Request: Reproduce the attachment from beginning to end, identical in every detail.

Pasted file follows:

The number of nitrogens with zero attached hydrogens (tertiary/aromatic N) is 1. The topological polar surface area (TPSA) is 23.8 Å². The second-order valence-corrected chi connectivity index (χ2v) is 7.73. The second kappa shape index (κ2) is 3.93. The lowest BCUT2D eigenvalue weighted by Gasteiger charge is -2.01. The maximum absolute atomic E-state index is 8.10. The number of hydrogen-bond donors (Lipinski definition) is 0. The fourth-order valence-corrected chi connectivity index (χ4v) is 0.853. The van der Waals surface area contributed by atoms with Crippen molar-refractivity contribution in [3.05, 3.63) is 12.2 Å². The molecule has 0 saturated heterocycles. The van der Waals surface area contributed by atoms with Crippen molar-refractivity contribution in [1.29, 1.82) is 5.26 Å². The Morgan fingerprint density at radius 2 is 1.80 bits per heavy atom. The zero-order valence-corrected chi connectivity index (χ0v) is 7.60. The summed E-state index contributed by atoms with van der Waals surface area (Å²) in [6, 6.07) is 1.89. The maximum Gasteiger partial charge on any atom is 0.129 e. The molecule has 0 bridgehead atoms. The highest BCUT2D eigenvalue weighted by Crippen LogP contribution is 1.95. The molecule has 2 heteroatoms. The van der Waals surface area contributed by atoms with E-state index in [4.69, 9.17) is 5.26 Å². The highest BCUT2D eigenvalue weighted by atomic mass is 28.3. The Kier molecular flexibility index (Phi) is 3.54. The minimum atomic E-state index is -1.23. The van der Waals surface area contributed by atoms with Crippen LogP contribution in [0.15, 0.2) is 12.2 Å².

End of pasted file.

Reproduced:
The number of nitrogens with zero attached hydrogens (tertiary/aromatic N) is 1. The topological polar surface area (TPSA) is 23.8 Å². The second-order valence-corrected chi connectivity index (χ2v) is 7.73. The second kappa shape index (κ2) is 3.93. The lowest BCUT2D eigenvalue weighted by Gasteiger charge is -2.01. The maximum absolute atomic E-state index is 8.10. The number of hydrogen-bond donors (Lipinski definition) is 0. The fourth-order valence-corrected chi connectivity index (χ4v) is 0.853. The van der Waals surface area contributed by atoms with Crippen molar-refractivity contribution in [3.05, 3.63) is 12.2 Å². The molecule has 0 saturated heterocycles. The van der Waals surface area contributed by atoms with Crippen molar-refractivity contribution in [1.29, 1.82) is 5.26 Å². The Morgan fingerprint density at radius 2 is 1.80 bits per heavy atom. The zero-order valence-corrected chi connectivity index (χ0v) is 7.60. The summed E-state index contributed by atoms with van der Waals surface area (Å²) in [6, 6.07) is 1.89. The maximum Gasteiger partial charge on any atom is 0.129 e. The molecule has 0 bridgehead atoms. The highest BCUT2D eigenvalue weighted by Crippen LogP contribution is 1.95. The molecule has 2 heteroatoms. The van der Waals surface area contributed by atoms with E-state index in [4.69, 9.17) is 5.26 Å². The highest BCUT2D eigenvalue weighted by atomic mass is 28.3. The Kier molecular flexibility index (Phi) is 3.54. The minimum atomic E-state index is -1.23. The van der Waals surface area contributed by atoms with Crippen LogP contribution in [0.15, 0.2) is 12.2 Å².